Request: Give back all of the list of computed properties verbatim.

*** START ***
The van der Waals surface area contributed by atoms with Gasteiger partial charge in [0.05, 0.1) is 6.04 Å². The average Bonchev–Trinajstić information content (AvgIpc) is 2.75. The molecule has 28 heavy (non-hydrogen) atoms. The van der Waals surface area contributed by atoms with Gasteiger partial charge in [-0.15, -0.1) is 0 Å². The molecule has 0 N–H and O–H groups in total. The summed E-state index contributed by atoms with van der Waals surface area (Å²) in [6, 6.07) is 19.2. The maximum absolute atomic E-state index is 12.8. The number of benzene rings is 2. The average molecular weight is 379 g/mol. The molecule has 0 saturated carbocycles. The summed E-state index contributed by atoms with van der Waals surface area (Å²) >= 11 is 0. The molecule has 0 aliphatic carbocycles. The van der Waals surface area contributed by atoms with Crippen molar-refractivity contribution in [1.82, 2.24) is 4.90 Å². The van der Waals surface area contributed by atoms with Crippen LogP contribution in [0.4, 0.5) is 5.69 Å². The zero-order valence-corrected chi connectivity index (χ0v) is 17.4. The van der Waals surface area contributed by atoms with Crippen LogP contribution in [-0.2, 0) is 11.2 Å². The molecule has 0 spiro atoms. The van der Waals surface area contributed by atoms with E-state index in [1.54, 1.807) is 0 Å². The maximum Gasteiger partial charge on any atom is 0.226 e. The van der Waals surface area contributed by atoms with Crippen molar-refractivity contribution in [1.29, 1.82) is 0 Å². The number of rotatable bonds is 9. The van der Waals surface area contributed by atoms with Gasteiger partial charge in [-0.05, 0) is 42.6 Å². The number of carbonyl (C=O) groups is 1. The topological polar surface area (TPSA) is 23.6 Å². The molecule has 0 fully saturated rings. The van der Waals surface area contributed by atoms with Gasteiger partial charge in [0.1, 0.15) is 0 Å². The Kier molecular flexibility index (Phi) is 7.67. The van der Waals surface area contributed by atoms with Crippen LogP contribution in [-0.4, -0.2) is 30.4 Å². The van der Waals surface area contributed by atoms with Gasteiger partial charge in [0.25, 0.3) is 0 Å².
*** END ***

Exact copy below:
The van der Waals surface area contributed by atoms with Gasteiger partial charge in [0.05, 0.1) is 6.04 Å². The average Bonchev–Trinajstić information content (AvgIpc) is 2.75. The molecule has 28 heavy (non-hydrogen) atoms. The van der Waals surface area contributed by atoms with Gasteiger partial charge in [-0.15, -0.1) is 0 Å². The molecule has 0 N–H and O–H groups in total. The summed E-state index contributed by atoms with van der Waals surface area (Å²) in [6, 6.07) is 19.2. The maximum absolute atomic E-state index is 12.8. The number of benzene rings is 2. The average molecular weight is 379 g/mol. The molecule has 0 saturated carbocycles. The summed E-state index contributed by atoms with van der Waals surface area (Å²) >= 11 is 0. The molecule has 0 aliphatic carbocycles. The van der Waals surface area contributed by atoms with Crippen molar-refractivity contribution in [1.82, 2.24) is 4.90 Å². The van der Waals surface area contributed by atoms with Crippen LogP contribution in [0.4, 0.5) is 5.69 Å². The zero-order valence-corrected chi connectivity index (χ0v) is 17.4. The van der Waals surface area contributed by atoms with Crippen LogP contribution in [-0.2, 0) is 11.2 Å². The molecule has 0 spiro atoms. The van der Waals surface area contributed by atoms with E-state index in [1.54, 1.807) is 0 Å². The maximum Gasteiger partial charge on any atom is 0.226 e. The van der Waals surface area contributed by atoms with Crippen molar-refractivity contribution in [1.29, 1.82) is 0 Å². The number of rotatable bonds is 9. The van der Waals surface area contributed by atoms with Gasteiger partial charge in [-0.05, 0) is 42.6 Å². The number of carbonyl (C=O) groups is 1. The topological polar surface area (TPSA) is 23.6 Å². The molecule has 0 fully saturated rings. The van der Waals surface area contributed by atoms with Gasteiger partial charge in [0.1, 0.15) is 0 Å². The Kier molecular flexibility index (Phi) is 7.67. The van der Waals surface area contributed by atoms with Crippen LogP contribution in [-0.4, -0.2) is 30.4 Å². The van der Waals surface area contributed by atoms with Gasteiger partial charge in [0.25, 0.3) is 0 Å².